In November 2017, the National Academy of Sciences released a report, Early Neolithic Wine of Georgia in the South Caucasus. Authored by Patrick McGovern and other prominent scientists, this report documents the research project conducted by an international team of scientists which confirmed the beginnings of viticulture and winemaking can be traced to around 6000 B.C., in Georgia.

Image courtesy of: Early Neolithic Wine of Georgia in the South Caucasus

Image courtesy of: Early Neolithic Wine of Georgia in the South Caucasus

Previous evidence suggested that the earliest signs of winemaking dated to around 5400 – 5000 B.C. in Iran, but this latest project re-examined sites in Georgia at Shulaveris Gora and Gadachrili Gora, 50km south of Tbilisi, using new techniques, and found wine residues from the interiors of eight large jars from the early Neolithic sites. The project was undertaken by scientists from the US, Canada, Denmark, France, Italy, Israel and Georgia and fully funded by the Government of Georgia.

Using the most up-to-date technology, the team was able to establish the fingerprint compound for grape and wine (tartaric acid) and three associated organic acids (malic, succinic and citric), demonstrating that the Eurasian grapevine (Vitis vinifera) was present in what is now Georgia, in early Neolithic times, and growing in ideal conditions. The team also found that the quantity of wine the jars could hold – upwards of 300 liters each – suggests that the grapevine had been domesticated and was being cloned and transported using horticultural techniques.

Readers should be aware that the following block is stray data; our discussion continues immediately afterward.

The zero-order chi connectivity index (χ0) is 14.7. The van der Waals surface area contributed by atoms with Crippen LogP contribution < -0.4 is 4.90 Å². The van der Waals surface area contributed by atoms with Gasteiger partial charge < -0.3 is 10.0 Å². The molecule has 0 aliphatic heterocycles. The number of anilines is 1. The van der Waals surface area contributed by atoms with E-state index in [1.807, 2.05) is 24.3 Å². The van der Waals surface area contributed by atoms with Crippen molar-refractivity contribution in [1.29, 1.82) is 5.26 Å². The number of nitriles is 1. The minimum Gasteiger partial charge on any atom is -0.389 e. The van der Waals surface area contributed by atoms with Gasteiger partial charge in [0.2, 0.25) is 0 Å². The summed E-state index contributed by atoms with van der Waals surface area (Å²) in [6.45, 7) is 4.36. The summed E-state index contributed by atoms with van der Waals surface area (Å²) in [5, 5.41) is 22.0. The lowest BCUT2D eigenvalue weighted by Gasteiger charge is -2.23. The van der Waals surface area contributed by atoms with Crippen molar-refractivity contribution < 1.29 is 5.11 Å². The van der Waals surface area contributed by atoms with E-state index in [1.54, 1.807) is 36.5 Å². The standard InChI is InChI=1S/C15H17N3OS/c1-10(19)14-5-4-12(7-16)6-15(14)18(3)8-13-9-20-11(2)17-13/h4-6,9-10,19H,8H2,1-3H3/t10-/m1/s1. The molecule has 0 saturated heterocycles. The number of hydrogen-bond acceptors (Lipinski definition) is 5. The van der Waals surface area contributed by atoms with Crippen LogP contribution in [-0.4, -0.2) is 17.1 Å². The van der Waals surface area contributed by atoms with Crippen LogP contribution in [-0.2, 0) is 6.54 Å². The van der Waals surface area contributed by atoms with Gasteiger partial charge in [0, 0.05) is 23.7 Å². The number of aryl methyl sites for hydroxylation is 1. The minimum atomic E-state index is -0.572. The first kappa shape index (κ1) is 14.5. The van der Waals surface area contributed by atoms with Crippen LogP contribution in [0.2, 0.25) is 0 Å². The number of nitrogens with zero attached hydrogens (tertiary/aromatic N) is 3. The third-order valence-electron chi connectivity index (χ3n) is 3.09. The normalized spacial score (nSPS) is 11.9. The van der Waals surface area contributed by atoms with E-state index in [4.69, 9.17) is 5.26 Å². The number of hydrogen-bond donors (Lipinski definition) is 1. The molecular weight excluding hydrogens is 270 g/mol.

These results not only set the dates for the earliest production of wine, but perhaps most significantly, just how important wine was in the social setting of the earliest periods of human sedentary village life and that it has remained much so to this day.“

Early Neolithic Wine of Georgia in the South Caucasus is published online at Proceedings of the National Academy of Sciences at the United States of America (PNAS).

The earliest biomolecular archaeological and archaeobotanical evidence for grape wine and viniculture from the Near East, ca. 6,000–5,800 BC during the early Neolithic Period, was obtained by applying state-of-the-art archaeological, archaeobotanical, climatic, and chemical methods to newly excavated materials from two sites in Georgia in the South Caucasus. Wine is central to civilization as we know it in the West. As a medicine, social lubricant, mind-altering substance, and highly valued commodity, wine became the focus of religious cults, pharmacopeias, cuisines, economies, and society in the ancient Near East. This wine culture subsequently spread around the globe. Viniculture illustrates human ingenuity in developing horticultural and winemaking techniques, such as domestication, propagation, selection of desirable traits, wine presses, suitable containers and closures, and so on.

Courtesy of: Early Neolithic Wine of Georgia in the South Caucasus - PNAS,114 (48)